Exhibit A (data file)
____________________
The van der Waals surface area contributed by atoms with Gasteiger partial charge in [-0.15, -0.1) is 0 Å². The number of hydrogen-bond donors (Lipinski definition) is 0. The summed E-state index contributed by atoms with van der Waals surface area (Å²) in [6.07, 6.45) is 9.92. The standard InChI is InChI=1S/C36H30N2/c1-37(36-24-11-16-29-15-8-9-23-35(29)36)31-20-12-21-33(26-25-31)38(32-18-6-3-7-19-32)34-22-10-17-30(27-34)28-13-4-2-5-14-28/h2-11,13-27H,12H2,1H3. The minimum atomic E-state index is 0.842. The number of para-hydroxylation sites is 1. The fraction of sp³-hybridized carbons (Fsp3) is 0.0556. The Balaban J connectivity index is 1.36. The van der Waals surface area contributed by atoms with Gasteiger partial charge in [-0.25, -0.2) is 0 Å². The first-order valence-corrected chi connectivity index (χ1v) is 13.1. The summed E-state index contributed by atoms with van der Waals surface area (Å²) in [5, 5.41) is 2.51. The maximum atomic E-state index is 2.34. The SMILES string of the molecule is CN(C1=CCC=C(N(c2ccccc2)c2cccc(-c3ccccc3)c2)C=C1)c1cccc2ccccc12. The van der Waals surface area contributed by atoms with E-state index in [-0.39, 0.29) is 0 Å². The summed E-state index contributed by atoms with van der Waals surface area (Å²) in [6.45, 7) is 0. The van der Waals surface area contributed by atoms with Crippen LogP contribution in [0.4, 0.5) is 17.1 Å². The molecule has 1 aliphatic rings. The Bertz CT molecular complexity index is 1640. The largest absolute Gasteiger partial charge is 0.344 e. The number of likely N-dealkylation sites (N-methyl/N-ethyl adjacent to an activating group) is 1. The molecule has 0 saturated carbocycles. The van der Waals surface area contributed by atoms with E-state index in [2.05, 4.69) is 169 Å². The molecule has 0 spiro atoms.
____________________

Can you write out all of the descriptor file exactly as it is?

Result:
The van der Waals surface area contributed by atoms with Gasteiger partial charge in [-0.15, -0.1) is 0 Å². The number of hydrogen-bond donors (Lipinski definition) is 0. The summed E-state index contributed by atoms with van der Waals surface area (Å²) in [6.07, 6.45) is 9.92. The standard InChI is InChI=1S/C36H30N2/c1-37(36-24-11-16-29-15-8-9-23-35(29)36)31-20-12-21-33(26-25-31)38(32-18-6-3-7-19-32)34-22-10-17-30(27-34)28-13-4-2-5-14-28/h2-11,13-27H,12H2,1H3. The minimum atomic E-state index is 0.842. The number of para-hydroxylation sites is 1. The fraction of sp³-hybridized carbons (Fsp3) is 0.0556. The Balaban J connectivity index is 1.36. The van der Waals surface area contributed by atoms with Gasteiger partial charge in [-0.25, -0.2) is 0 Å². The first-order valence-corrected chi connectivity index (χ1v) is 13.1. The summed E-state index contributed by atoms with van der Waals surface area (Å²) in [5, 5.41) is 2.51. The maximum atomic E-state index is 2.34. The SMILES string of the molecule is CN(C1=CCC=C(N(c2ccccc2)c2cccc(-c3ccccc3)c2)C=C1)c1cccc2ccccc12. The van der Waals surface area contributed by atoms with E-state index in [-0.39, 0.29) is 0 Å². The summed E-state index contributed by atoms with van der Waals surface area (Å²) in [6.45, 7) is 0. The van der Waals surface area contributed by atoms with Crippen LogP contribution in [0.4, 0.5) is 17.1 Å². The molecule has 1 aliphatic rings. The Bertz CT molecular complexity index is 1640. The largest absolute Gasteiger partial charge is 0.344 e. The number of likely N-dealkylation sites (N-methyl/N-ethyl adjacent to an activating group) is 1. The molecule has 0 saturated carbocycles. The van der Waals surface area contributed by atoms with E-state index in [2.05, 4.69) is 169 Å². The molecule has 0 spiro atoms.